The Responsible Data Science Community of Practice, newly established in the summer of 2020 and hosted by TDAI, focuses on what it means for advanced analytics to be used fairly and justly, and how best to achieve this.
This interdisciplinary community explores these fundamental questions through the lenses or computer science, law, philosophy, infomatics, business, sociology and the many other fields that it encompasses. The Community of Practice is led by Dennis Hirsch and Srinivasan Parthasarathy.
Hirsch is a professor and lawyer at The Moritz College of law; he also serves as the Director for the Program on Data and Governance and recently ran a Business Data Ethics webinar series. Parthasarathy serves as a professor of Computer Science and Engineering and Biomedical Informatics. Additionally, he serves as the Director in the Data Mining Research Laboratory and the Co-Director of Data Analytics Major.
As the community’s name suggests, it is essential that advanced analytics, machine learning and associated technologies be practiced responsibly if the larger society is to trust and accept them. The modern economy is reliant upon copious amounts of data and with this comes risks to fairness, privacy and equality. As such, ethics plays an imperative role in the questions Responsible Data Sciences asks.
“With the rise of advanced analytics and AI the benefits of actionable insights really increase, but so do the risks,” says Hirsch. As such, there are questions about the use of AI technology and the threats it poses. Srinivasan says, “The processes by which these insights are discerned and subsequently shared is often complex — requiring multiple transformative steps – and if you are acting on these insights as an organization, as an industry, then there are several sources of risk at each step.”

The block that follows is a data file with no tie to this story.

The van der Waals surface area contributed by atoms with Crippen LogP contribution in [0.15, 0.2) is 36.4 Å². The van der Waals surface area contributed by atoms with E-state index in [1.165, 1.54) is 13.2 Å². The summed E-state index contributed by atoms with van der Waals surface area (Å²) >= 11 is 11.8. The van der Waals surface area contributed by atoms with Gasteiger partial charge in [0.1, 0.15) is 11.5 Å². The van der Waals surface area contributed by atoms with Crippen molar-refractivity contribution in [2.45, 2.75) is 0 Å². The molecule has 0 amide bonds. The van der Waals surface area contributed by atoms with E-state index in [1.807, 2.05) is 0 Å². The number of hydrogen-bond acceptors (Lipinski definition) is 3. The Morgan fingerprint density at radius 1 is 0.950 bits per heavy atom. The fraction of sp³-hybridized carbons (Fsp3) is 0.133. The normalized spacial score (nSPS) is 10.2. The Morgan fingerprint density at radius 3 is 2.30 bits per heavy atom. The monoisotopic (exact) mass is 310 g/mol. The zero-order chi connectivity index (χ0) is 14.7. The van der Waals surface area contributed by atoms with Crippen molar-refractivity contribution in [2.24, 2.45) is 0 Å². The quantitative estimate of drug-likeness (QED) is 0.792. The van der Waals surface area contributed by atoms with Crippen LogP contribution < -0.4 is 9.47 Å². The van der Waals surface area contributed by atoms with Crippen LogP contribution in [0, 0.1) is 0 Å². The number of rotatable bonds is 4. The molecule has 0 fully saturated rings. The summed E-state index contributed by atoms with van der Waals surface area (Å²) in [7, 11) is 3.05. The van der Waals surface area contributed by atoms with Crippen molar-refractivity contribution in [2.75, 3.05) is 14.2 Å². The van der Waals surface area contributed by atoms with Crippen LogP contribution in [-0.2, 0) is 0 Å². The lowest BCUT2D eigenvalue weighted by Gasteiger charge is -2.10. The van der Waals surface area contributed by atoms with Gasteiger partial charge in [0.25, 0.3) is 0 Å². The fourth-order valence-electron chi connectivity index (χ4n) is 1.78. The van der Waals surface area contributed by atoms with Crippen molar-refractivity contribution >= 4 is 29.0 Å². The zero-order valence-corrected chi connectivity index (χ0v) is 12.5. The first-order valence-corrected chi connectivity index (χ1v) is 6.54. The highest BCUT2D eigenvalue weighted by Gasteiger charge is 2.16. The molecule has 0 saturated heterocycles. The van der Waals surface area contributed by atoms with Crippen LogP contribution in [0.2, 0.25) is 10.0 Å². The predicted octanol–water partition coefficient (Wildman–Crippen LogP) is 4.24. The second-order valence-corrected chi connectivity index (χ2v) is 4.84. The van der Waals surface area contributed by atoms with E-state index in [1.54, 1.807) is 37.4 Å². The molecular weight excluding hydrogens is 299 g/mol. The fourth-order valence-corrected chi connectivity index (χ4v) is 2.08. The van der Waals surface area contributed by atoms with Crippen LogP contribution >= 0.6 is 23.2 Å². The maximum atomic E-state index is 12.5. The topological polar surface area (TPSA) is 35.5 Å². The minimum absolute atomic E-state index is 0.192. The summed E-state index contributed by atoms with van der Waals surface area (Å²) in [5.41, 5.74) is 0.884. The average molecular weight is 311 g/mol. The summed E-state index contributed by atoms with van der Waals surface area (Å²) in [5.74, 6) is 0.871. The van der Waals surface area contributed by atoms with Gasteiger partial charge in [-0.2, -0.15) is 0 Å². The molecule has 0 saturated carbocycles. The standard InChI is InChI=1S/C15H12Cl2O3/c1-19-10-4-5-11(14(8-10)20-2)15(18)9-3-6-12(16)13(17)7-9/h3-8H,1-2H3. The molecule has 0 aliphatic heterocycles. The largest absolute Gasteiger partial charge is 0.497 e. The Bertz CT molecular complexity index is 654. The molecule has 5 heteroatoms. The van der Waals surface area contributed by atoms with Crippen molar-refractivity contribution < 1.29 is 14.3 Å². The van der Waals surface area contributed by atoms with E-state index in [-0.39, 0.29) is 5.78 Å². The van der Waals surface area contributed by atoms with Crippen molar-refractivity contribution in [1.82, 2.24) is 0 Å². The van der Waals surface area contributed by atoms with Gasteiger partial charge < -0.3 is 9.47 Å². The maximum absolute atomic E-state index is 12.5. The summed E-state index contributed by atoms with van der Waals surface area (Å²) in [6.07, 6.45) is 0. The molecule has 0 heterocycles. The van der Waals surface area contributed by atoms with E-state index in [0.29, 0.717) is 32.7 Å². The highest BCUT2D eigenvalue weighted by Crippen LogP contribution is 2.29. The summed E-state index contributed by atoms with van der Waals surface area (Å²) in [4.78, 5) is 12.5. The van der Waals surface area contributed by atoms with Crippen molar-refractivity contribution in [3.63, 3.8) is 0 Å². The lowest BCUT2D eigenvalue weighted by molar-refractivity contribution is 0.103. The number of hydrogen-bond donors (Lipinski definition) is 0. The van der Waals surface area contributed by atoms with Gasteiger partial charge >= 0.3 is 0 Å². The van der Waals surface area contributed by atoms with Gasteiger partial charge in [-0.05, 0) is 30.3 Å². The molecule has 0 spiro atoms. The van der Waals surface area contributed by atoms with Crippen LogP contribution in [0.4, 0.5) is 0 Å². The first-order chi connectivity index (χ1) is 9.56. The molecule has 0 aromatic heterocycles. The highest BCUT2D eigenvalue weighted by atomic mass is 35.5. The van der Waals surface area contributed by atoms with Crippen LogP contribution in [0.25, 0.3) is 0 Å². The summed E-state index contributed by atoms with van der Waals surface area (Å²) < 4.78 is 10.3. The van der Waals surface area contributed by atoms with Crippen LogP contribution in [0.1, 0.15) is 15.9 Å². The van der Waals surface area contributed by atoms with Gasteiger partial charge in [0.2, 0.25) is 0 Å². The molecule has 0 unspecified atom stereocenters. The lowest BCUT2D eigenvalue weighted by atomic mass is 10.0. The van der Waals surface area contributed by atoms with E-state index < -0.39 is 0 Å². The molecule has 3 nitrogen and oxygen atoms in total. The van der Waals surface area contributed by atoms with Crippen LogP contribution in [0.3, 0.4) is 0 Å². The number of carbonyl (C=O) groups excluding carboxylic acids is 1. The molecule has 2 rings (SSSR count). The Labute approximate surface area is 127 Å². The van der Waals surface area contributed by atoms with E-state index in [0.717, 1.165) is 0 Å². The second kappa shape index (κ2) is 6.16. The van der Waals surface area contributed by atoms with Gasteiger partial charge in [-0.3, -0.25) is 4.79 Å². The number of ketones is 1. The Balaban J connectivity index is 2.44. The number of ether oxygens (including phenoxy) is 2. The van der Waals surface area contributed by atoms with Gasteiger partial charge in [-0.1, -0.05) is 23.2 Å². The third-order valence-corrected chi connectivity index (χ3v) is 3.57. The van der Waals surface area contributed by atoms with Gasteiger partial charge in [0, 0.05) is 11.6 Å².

Bias, manipulation, inequality, and discrimination become ever-present concerns that need to be addressed. These issues have significant ramifications to our society – how they are addressed in a responsible format is an important consideration for this CoP. Not all the answers are clear, and that is why doing the research and educating fellow scientists is such relevant work.
By bringing into play transdisciplinary work through fields in law, bioinformatics, bioethics, public health, nursing, and computer science – to name a few – Responsible Data Sciences can start to address questions about racial bias in medical decision-making or in who gets plasma during the COVID-19 pandemic. Most companies and governments currently lack the capacity and infrastructure to be able to answer these questions. Fortunately, the resources here at The Ohio State University allow this Community of Practice to address these issues and as such, they have even partnered with The Health and Life Sciences Community of Practice.
To learn more about the COP or to join, visit the Responsible Data Science Community of Practice page.